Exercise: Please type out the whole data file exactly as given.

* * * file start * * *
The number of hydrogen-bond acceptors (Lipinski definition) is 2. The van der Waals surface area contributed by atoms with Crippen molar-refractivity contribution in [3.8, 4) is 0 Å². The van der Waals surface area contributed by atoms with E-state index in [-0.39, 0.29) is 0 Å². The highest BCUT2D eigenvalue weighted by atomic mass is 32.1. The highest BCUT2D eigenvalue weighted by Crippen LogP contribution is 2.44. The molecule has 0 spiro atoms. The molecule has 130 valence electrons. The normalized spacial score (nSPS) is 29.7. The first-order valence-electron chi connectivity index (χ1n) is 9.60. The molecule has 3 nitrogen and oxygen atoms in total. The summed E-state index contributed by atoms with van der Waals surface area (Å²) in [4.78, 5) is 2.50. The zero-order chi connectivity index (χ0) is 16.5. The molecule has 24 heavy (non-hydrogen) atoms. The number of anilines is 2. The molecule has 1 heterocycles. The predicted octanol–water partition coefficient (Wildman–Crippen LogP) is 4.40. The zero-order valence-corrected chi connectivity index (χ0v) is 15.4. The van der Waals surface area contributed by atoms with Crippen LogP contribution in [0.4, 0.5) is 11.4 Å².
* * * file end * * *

The number of hydrogen-bond acceptors (Lipinski definition) is 2. The van der Waals surface area contributed by atoms with Crippen molar-refractivity contribution in [3.8, 4) is 0 Å². The van der Waals surface area contributed by atoms with E-state index in [-0.39, 0.29) is 0 Å². The highest BCUT2D eigenvalue weighted by atomic mass is 32.1. The highest BCUT2D eigenvalue weighted by Crippen LogP contribution is 2.44. The molecule has 0 spiro atoms. The molecule has 130 valence electrons. The normalized spacial score (nSPS) is 29.7. The first-order valence-electron chi connectivity index (χ1n) is 9.60. The molecule has 3 nitrogen and oxygen atoms in total. The summed E-state index contributed by atoms with van der Waals surface area (Å²) in [4.78, 5) is 2.50. The zero-order chi connectivity index (χ0) is 16.5. The molecule has 24 heavy (non-hydrogen) atoms. The number of anilines is 2. The molecule has 1 heterocycles. The predicted octanol–water partition coefficient (Wildman–Crippen LogP) is 4.40. The zero-order valence-corrected chi connectivity index (χ0v) is 15.4. The van der Waals surface area contributed by atoms with Crippen LogP contribution in [0.4, 0.5) is 11.4 Å².